First, investors need quick access to market data and a unified view of the market data across the trading venue in order to deal with market segmentation. However, market data prices have been rising in recent years, raising concerns about their market capability on the data of trading platforms. Moreover, in stark contrast to the United States, there is still no consolidated tape on the EU capital market, despite the provisions in the recent regulatory text. A second, related concern is ‘latency arbitrage’. Due to the high-frequency trade, investors may use the data before it is reflected in the price, which makes the unfavorable selection worse for slow traders. Reducing this negative externality is not easy because quick access to market data allows latency arbitrageurs to provide liquidity when needed. Third, the increasing amount of dark trading can undermine liquidity and price discovery in an enlightened market. To address this issue, EU regulators have limited the amount of dark business in the dark pool. However, this cap does not address the increase in internalization (off-exchange trade between dealers and investors, which is subject to less stringent transparency rules than what happens on the exchange). It calls for more regulatory attention to internalization. Finally, electrification raises new risks for financial stability, as exemplified by extreme price changes in a very short period of time (‘flash crash’). The report analyzes the reasons behind this phenomenon and offers a protection: a better combination of circuit-breaker processes across the market.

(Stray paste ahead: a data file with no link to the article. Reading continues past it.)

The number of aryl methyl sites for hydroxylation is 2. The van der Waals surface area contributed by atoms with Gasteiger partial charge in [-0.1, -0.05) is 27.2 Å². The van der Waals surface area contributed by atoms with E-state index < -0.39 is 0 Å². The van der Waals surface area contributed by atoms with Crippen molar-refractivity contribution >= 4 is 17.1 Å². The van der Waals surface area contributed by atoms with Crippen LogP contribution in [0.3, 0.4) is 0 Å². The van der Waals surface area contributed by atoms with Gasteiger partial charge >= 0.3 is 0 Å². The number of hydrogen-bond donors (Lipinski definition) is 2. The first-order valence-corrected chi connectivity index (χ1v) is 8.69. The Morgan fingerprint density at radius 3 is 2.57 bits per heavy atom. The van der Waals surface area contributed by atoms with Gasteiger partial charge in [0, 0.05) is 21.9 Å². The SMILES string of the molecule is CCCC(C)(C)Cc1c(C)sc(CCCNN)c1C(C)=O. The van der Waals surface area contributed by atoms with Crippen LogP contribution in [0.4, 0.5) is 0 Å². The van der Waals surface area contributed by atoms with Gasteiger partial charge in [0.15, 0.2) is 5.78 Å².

Auer, R, P Haene, and H Holden (2021), “The Future of Multi-CBDC System and Cross-Border Payments”, BIS Papers No. 115, Bank for International Settlement.
Bolton, P., S. Chechetti, J.P. Dantine and X. Vives (2019), Sound at last? A Decade of Financial ControlThe Future of Banking 1, CEPR Press.
Bolton, P. H. Hong, M. Kakparsic, and X. Vives (2021), The resilience of the financial system to natural disastersThe Future of Banking 3, CEPR Press.
Carletti, E, S Claessens, A Fatas, and X Vives (2020), Bank business model in the post-Covid-19 worldThe Future of Banking 2, CEPR Press.
Duffy, D. T. Foucault, L. Weldcamp and XVives (2022), Technology and financeThe Future of Banking 4, CEPR Press.
Goldfarb, A and C Tucker (2019), “Digital Economics”, Journal of Economic Literature 57 (1): 3-43.
Merton, RC (1995), “An Effective Approach to Financial Intermediation”, Financial management 24: 23-41.